Milo Yiannopoulos is now representing himself in court, according to a new transcript.

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Milo Yiannopoulos is now his own lawyer—and the internet is roasting his case

Things are not going well for the former Breitbart editor.


Ana Valens

Internet Culture

Posted on Feb 8, 2018   Updated on May 22, 2021, 1:38 am CDT

Noted far-right provocateur Milo Yiannopoulos became the laughing stock of the internet after the first draft of his canceled Simon & Schuster book, Dangerous, leaked with some pretty harsh editorial feedback. Now, new documents from the New York County Clerk reveal Yiannopoulos’ lawsuit against the book publisher has taken an interesting turn.

Yiannopoulos has become his own attorney.

Last month, Yiannopoulos was in court officially withdrawing his law firm, Meister Seelig & Fein, from representing him. This turned the far-right figure into his own legal representative in court.

Why dismiss his counsel? Well, Yiannopoulos partly attributes that to a “break-down between me and my representatives.” But he also highlights another reason. Apparently, Simon & Schuster turned over certain documents to Yiannopoulos’ law firm for his counsel to study, but could not be seen by Yiannopoulos himself. This ended up taking precedent throughout the January proceeding, as Yiannopoulos demanded the court give him permission to view the documents.

“There is no reason why I should not be given access to documents that are absolutely essential in order for me to properly assess my own case,” Yiannopoulos told the court.

To which Judge Barry R. Ostrager responded, “That’s not going to happen.”

Ostrager went on to explain that Simon & Schuster gave the documents “on the basis of a good faith representation” that they would not be shared with Yiannopoulos. But the far-right figure pushed onward, arguing that Simon & Schuster was “engaging in gameship with these designations.”

“You are not entitled to secured documents that were explicitly provided with the understanding that they be for attorney’s eyes only,” Ostrager told Yiannopoulos.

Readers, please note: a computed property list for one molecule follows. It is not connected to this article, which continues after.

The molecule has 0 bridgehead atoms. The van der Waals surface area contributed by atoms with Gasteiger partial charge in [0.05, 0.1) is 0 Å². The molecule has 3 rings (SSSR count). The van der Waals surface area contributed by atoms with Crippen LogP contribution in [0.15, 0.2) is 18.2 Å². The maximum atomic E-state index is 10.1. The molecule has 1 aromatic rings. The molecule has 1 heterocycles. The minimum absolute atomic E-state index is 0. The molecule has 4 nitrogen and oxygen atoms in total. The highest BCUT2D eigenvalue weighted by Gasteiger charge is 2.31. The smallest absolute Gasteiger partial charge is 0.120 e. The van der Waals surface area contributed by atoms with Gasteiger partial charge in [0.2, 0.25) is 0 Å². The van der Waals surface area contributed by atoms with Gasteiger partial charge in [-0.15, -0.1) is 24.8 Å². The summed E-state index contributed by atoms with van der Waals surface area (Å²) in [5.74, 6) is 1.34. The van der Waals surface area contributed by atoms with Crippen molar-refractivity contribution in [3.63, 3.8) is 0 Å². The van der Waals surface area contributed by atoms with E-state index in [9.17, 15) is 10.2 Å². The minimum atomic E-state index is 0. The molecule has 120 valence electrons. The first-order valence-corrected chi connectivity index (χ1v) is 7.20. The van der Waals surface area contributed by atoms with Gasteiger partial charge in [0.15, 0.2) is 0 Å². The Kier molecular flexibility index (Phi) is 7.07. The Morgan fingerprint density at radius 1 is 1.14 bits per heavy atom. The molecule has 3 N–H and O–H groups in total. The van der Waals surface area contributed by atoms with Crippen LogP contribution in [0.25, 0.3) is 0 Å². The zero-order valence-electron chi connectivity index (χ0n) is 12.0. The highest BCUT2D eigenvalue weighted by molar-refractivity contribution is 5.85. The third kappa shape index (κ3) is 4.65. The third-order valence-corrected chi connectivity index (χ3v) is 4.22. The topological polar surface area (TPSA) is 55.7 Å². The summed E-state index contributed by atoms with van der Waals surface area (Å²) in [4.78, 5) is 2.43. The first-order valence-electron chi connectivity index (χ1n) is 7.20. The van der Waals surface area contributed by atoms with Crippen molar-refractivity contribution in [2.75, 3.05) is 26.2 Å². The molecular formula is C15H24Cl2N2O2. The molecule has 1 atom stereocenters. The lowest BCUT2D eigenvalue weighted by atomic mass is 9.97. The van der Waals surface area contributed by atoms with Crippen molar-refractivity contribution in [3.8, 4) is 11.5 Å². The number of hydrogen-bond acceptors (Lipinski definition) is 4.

“Would the court be willing to offer me some assistance in renegotiating?” Yiannopoulos asked.

“I’m sorry?” the judge replied.

Yiannopoulos wants the documents because he believes Simon & Schuster broke his book’s contract for both political reasons and to “save revenue lines elsewhere in the business.” He’s more than welcome to argue that point, but he cannot receive the documents by simply telling the judge to do so. In the New York Supreme Court, discovery disputes are handled with a letter to the court, followed by a response letter from the opposing party, followed by a conference to discuss the discovery dispute’s merits.

Yiannopoulos either didn’t realize this, or at the very least remembered halfway through that a summary judgment motion is underway, thus wasting the court’s time.

“Whatever,” Yiannopoulos told the court. “You know, we have that summary judgment motion pending. I understand.”

The entire proceeding transcript was later published on Feb. 7, quickly going viral after The Hill’s campaign editor Will Sommer stumbled across the transcript.

Many Twitter users pointed out that Yiannopoulos has no idea what he’s doing in court. Which means his future proceedings will be interesting, to say the least.

It’s almost like Yiannopoulos’ handle on U.S. law comes from watching Legally Blonde and The Simpsons.

The New York County Clerk regularly publishes minutes from the lawsuit, which are viewable online here. For the full transcript detailing Yiannopoulos’ proceedings with the court, head over here.

Disclosure: Milo Yiannopoulos was the founder of the Kernel, a publication the Daily Dot acquired in 2014.

H/T Will Sommers

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*First Published: Feb 8, 2018, 10:08 am CST